I had moved to Pittsfield, MA to work as a computer programmer programming the missile fire control system aboard the US nuclear submarine fleets Polaris and Poseidon. So, the summer of ’67 I watched the Newark uprisings on television and witnessed neighborhoods on fire, the very same streets I had frequented while I lived there. I felt guilty for having left Newark, thinking that if I had stayed I might have been in a position to make a difference. I was only a teacher with a history of activism with the Essex County CORE and the Rutgers branch of the NAACP. Still, I might have been able to do something.
In November of ’67 I did return to Newark and, thus, began my long association with Amiri Baraka. That association included my membership in the Congress of African Peoples, community organizing to help elect Newark’s first black mayor, Ken Gibson, the presidency of the United Community Corporation, New Jersey’s largest anti-poverty agency, membership in the New Jersey delegation to The National Black Political Convention in Gary in 1972 and my candidacy twice for public office.
When moved to Maryland in 1974, I carried with me a love of poetry that Baraka had helped me cultivate. Soon after, I began attending poetry readings sponsored by HoCoPoLitSo. That led to my joining the board and eventually doing ten-year stint as chairman. In 1990, we invited Baraka to read one weekend. He was joined by Jonathan Yardley and Patricia Hempl to talk about memoir on a Friday and to read his poetry on Saturday. That Monday, he read for 500 high school students at Wilde Lake High School in Columbia.
In 1998, HoCoPoLitSo sponsored Baraka to read at the Baltimore Book Festival. But he had also been booked to read at the Dodge Poetry Festival in New Jersey that same weekend. We found out the day of the book festival that it would be impossible for him to catch a flight or drive to get to Baltimore in time for his reading.
Seeing my anxiety over the situation, my wife, Sandy, suggested that she might be able to find a plane to fly Baraka from Newark to a private airport in Maryland. Always resourceful, she did just that. Using the yellow pages, under charter flights, she found a man with a plane, explained the situation, and negotiated a price. I don’t recall how we got all this done without cell phones!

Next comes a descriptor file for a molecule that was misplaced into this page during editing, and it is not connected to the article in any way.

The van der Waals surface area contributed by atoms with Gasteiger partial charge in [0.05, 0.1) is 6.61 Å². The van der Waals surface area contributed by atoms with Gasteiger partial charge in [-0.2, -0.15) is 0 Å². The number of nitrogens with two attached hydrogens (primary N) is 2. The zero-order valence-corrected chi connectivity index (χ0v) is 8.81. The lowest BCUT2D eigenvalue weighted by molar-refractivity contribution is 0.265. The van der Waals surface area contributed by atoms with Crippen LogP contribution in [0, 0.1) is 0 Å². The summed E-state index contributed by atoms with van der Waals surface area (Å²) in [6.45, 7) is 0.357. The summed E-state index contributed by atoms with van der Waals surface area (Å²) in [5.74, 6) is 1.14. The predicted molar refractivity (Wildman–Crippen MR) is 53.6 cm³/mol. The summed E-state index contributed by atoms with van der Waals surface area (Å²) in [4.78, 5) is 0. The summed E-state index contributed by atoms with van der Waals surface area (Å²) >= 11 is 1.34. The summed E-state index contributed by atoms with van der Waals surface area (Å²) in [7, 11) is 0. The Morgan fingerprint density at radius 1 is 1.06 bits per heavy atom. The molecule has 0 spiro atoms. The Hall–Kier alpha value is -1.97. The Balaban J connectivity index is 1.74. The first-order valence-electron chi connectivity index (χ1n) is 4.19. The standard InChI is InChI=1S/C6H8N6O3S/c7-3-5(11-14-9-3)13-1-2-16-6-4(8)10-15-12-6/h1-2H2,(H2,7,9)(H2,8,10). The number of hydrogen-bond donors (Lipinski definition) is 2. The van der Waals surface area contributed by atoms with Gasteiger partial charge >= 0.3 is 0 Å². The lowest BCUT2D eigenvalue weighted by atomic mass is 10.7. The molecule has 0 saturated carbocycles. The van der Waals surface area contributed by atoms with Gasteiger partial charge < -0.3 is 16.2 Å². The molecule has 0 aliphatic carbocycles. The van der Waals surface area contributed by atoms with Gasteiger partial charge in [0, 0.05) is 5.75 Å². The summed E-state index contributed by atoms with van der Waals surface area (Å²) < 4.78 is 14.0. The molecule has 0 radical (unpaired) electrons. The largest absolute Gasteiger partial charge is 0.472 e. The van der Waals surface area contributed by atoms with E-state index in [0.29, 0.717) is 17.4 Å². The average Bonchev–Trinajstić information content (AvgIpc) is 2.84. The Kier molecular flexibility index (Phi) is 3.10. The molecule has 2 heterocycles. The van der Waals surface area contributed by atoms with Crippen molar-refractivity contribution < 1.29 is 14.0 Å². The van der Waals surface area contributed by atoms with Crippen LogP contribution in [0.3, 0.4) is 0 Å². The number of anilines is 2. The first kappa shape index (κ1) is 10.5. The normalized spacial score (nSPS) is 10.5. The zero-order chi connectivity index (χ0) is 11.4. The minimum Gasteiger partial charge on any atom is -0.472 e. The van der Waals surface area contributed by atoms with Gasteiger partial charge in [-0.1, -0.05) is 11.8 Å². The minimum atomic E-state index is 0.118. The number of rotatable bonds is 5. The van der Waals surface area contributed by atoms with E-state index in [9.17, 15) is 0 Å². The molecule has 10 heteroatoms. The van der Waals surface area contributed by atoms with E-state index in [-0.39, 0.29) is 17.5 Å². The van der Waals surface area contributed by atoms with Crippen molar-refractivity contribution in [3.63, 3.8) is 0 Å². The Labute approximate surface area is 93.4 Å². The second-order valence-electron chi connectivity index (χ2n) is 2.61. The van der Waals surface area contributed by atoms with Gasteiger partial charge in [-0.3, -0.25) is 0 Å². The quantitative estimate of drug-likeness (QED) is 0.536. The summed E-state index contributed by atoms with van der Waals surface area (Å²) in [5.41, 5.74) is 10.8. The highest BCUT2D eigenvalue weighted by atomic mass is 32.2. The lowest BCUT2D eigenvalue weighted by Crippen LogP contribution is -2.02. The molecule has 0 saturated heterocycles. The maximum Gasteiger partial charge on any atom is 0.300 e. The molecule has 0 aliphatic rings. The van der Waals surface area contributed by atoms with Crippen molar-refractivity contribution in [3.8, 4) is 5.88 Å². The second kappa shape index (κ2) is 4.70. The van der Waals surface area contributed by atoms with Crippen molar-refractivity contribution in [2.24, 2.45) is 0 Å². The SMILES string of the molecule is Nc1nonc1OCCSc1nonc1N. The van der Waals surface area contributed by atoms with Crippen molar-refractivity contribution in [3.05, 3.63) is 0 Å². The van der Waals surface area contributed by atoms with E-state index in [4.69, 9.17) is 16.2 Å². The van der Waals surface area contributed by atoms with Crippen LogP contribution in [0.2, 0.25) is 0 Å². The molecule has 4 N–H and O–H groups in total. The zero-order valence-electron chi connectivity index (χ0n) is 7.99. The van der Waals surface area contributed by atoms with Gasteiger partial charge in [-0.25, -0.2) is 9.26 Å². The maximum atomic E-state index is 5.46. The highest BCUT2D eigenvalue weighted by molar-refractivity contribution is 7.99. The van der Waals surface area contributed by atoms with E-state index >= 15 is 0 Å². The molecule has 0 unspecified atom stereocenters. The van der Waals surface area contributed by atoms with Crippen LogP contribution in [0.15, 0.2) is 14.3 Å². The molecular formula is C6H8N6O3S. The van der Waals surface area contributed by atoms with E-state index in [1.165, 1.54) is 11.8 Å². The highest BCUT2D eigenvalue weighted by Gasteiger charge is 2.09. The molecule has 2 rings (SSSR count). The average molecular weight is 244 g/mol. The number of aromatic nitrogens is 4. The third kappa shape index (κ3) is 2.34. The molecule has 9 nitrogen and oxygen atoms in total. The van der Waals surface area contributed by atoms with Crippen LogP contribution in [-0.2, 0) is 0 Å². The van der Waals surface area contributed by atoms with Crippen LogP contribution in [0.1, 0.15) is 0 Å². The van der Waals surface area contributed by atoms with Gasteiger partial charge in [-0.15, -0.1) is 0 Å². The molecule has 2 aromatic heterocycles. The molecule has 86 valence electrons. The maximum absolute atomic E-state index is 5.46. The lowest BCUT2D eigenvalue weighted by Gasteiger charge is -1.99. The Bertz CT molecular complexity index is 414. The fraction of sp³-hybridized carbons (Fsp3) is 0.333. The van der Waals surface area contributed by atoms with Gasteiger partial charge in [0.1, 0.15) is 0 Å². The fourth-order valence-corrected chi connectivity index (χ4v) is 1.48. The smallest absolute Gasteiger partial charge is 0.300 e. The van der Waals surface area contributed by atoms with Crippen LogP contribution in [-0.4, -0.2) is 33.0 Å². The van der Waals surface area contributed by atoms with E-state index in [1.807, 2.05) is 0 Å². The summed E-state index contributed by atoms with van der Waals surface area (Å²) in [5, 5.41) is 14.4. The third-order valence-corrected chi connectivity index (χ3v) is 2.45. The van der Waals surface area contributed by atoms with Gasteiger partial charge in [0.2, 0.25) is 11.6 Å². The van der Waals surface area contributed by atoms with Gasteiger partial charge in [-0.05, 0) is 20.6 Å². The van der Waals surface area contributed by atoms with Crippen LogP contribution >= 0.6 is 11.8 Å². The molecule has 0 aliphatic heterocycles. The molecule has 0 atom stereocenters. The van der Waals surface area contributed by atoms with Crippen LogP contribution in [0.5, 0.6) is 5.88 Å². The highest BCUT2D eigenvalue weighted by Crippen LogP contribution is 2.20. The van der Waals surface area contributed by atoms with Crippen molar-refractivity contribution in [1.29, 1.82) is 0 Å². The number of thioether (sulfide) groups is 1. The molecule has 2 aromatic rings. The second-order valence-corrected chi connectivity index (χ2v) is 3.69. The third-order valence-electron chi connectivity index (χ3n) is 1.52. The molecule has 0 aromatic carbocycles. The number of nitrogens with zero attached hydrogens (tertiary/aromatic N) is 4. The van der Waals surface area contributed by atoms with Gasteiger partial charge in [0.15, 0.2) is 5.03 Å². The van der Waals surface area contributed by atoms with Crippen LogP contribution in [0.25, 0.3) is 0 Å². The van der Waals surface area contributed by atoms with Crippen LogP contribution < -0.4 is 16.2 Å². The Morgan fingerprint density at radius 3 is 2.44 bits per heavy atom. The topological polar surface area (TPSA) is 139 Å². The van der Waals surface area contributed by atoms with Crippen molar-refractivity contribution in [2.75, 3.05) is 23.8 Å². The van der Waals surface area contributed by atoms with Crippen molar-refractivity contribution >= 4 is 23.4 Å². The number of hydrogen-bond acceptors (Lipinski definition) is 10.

I waited for over an hour at a small private airport somewhere in northwest Maryland. Finally, a small four-seater, single engine airplane appeared in the sky and began its descent. A door opened and out popped Baraka. He got in the car, and we sped down Route 83, exiting onto the 695 Beltway and made our way to Charles Street. At this point, Baraka announced he had to get something to eat. “I am diabetic,” he said. I double parked just a block or two shy of the festival grounds in Mount Vernon while he jumped out and got some tea and a sandwich. I got as close as possible to the tent where he was to read and he ran down the path leading to the overflowing tent just as he was being introduced.
Despite the arduous schedule of Dodge where he said he had to do everything but “tote that barge and lift that bale with short or no breaks in between” and the rather adventurous trip from Newark to Baltimore, he found the strength and managed to give a stirring reading.
I never did tell him how much his poetry and the other artists he featured at Spirit House (his residence that had a theater on the first level) influenced my love for poetry. How he showed me the magic created when jazz and poetry meet.
So, I say so now.
Thank you, Amiri, for helping me to grow in poetry, in jazz, and in life.
— David Barrett